Aldo was still intent on growing the brand, so in 1971 a store was opened in Tokyo. At that same time, Maurizio Gucci took himself to New York to help run the family business with Aldo. This is also when Gucci started to become the “it thing” in fashion, as Aldo opened a store on Fifth Avenue in New York that was strictly dedicated to clothing.


By the early-80s, Gucci remained a family-owned business, but the leadership of the business was handed over to Rodolfo. In 1983, Maurizio took over as the leader of the business and had his work cut out for him. The Gucci name was starting to fall dramatically, losing most of its once-famous luster as its “luxury” bags were being likened to cheap, duty-free bags.

In 1989, Maurizio decided it was time to shake things up in order to get the Gucci name back to the top. So, he teamed up with Investcorp, a Bahrain-based asset management and investment banking company, which purchased 50 percent of the Gucci family shares. Aldo was the last one to reluctantly sign off on the deal.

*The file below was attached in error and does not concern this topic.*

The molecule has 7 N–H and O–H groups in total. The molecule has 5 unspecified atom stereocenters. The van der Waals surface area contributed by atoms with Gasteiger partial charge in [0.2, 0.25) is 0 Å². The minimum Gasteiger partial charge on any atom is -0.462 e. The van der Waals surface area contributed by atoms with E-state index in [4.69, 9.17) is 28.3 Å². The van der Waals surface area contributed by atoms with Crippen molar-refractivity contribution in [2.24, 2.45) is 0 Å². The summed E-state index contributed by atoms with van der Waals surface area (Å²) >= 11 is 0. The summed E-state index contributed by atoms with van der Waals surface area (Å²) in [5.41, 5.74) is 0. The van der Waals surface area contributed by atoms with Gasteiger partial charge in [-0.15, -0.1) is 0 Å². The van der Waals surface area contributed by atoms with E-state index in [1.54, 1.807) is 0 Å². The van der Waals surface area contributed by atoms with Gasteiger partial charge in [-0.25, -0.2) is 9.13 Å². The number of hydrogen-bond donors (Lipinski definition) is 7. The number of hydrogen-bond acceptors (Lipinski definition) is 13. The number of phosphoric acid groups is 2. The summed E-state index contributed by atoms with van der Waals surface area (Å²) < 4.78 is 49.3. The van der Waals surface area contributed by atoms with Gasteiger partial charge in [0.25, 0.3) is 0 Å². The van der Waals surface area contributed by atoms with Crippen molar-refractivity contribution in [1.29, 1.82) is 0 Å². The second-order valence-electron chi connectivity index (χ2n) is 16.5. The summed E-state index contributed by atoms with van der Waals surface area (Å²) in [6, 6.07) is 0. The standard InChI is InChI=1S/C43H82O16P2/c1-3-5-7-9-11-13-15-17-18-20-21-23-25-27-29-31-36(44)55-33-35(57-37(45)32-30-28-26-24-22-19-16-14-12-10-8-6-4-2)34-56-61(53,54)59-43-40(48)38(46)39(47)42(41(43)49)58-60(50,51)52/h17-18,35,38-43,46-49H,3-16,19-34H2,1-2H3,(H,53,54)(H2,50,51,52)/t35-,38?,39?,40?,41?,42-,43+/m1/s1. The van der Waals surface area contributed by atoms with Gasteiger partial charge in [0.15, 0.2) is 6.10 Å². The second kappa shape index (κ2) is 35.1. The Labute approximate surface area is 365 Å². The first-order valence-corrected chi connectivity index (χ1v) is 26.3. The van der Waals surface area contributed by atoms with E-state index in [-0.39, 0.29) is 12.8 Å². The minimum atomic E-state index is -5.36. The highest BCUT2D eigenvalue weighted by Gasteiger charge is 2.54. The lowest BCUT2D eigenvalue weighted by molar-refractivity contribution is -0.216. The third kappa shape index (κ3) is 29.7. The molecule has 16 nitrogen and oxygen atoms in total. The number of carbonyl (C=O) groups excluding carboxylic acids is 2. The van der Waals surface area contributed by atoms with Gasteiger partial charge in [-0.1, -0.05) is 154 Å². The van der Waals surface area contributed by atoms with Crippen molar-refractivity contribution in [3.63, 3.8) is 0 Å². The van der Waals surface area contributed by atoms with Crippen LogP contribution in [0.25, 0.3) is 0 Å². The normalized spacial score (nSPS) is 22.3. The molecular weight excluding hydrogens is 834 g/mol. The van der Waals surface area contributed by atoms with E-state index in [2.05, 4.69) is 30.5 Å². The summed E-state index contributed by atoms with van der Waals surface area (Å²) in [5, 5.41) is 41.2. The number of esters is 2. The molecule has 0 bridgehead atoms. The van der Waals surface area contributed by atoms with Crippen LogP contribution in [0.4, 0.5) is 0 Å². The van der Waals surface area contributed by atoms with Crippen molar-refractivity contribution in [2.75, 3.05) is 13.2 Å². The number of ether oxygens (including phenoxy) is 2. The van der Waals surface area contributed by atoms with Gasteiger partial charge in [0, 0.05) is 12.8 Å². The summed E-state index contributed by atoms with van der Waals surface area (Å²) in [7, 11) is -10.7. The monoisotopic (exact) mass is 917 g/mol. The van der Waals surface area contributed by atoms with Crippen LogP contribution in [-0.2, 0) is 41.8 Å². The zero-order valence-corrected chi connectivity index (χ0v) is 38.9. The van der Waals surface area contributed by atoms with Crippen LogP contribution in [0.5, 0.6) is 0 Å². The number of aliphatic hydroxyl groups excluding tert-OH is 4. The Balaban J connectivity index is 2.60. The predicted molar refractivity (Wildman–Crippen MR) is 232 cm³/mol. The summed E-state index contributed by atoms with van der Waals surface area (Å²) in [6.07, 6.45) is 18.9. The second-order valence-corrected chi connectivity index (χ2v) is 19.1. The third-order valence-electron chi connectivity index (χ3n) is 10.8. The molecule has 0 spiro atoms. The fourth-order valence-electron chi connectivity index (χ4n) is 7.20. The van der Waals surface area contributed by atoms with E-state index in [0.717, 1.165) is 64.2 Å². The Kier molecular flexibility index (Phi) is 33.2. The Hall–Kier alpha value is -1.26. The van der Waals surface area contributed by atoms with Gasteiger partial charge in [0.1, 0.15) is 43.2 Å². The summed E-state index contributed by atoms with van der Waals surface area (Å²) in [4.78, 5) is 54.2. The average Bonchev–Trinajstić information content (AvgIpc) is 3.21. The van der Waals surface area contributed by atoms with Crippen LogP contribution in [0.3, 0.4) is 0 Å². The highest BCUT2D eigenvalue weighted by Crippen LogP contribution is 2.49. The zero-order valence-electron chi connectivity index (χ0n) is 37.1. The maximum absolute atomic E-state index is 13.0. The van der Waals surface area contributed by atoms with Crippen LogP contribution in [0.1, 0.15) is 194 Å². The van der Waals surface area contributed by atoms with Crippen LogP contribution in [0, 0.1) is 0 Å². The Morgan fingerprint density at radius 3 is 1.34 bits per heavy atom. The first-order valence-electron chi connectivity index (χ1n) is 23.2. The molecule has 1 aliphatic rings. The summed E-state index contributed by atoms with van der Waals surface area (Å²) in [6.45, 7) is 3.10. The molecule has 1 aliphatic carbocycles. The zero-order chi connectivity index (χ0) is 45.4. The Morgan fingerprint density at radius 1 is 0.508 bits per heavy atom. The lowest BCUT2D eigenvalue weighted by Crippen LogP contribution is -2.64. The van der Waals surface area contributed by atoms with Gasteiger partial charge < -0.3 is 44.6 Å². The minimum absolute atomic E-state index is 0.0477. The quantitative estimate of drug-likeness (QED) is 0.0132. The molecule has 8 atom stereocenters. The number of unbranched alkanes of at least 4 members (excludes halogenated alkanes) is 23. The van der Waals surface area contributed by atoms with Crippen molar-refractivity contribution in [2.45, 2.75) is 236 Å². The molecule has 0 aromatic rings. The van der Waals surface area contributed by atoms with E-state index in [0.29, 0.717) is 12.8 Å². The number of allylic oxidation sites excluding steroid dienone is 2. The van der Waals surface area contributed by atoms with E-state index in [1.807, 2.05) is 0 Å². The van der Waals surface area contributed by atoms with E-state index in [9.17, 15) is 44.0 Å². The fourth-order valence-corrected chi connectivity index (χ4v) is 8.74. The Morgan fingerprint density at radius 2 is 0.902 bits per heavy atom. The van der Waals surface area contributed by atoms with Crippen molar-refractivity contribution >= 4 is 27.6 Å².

Although Investcorp took their 50 percent, when it came to who owned Gucci, Maurizio was still in charge of the day-to-day. He brought in Dawn Mello to help jumpstart the Gucci brand. At the time, Mello was the president of Bergdorf Goodman and with her, Mello brought along Richard Lambertson, who was the head of Bergdorf Goodman’s accessories department. Tom Ford joined the company to run the women’s ready-to-wear department.

None of these moves paid off for Maurizio Gucci. The retail market took a massive downturn in the early 1990s, so in 1993, Maurizio made the historic decision to transfer all of his Gucci shares to Investcorp. This officially ended the Gucci family’s involvement with its brand.

On March 27, 1995, Maurizio Gucci was coldly gunned down in front of his Milan office. For almost two years, the identity of his killer was unknown, until it was revealed that Patrizia Reggiani, ex-wife to Maurizio, had hired a hit man to do away with her husband.